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In economics, it is frequently used to imply the remaining value after accounting for a specific, commonly understood deduction. In these cases it is contrasted with the term gross, which refers to the pre-deduction value. For example, net income is the total income of a company after deducting its expenses—commonly known as profit—or the total income of an individual after deducting his or her income tax. Profit may be broken down further into pre-taxed or gross profit and profit after taxes or net profit. Similarly, an individual's net worth the difference between their assets (what they own) and their liabilities (what they owe to others).
Similarly, net investment in physical capital such as machinery equals gross (total) investment minus the dollar amount of replacement investment that offsets depreciation of pre-existing machinery, thus giving the change in the amount of machinery available for use. Likewise, net national product equals gross national product minus depreciation.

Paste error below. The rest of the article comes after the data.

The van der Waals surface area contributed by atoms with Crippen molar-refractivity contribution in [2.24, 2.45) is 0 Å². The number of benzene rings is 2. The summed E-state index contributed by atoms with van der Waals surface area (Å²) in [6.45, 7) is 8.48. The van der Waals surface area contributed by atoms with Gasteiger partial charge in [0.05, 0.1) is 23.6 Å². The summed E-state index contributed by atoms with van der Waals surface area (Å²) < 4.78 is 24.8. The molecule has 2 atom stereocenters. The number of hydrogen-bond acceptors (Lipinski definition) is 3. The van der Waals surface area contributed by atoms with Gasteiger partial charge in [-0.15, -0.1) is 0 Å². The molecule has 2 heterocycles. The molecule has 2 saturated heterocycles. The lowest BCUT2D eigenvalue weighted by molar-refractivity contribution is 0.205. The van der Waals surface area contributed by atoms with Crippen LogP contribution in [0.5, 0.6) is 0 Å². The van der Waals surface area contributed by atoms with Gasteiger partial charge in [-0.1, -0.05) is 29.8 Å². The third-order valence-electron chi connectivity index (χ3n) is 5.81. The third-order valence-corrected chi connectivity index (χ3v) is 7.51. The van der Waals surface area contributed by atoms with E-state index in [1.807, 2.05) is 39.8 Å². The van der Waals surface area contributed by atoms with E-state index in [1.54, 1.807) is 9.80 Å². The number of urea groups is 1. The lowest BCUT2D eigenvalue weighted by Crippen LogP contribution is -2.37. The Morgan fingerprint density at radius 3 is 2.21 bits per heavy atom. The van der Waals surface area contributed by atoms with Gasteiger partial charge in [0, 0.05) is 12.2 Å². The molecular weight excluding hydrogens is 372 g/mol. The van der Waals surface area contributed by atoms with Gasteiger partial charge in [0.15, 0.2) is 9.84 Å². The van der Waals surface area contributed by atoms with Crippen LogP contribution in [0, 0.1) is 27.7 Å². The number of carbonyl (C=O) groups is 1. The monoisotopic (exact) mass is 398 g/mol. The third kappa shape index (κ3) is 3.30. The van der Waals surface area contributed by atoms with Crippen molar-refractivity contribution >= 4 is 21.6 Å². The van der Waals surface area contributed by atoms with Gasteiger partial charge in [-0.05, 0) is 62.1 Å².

The word net, in this sense, originally derives from the Latin nitere (to shine) and nitidus (elegant, trim), and more recently from the French net (sharp, neat, clean).
In this sense, it may appear, separated by a comma, following the noun it modifies, e.g., "earned two million dollars, net".
- Net metering, electricity policy
- Net 30, form of trade credit
- Net profit, gross profit minus overhead and interest
- Net weight, weight of a product, not counting packaging
- Net pay, salary after deductions
- Net operating loss
- Present value
- New World Dictionary of the American Language, Simon and Schuster, 1980.
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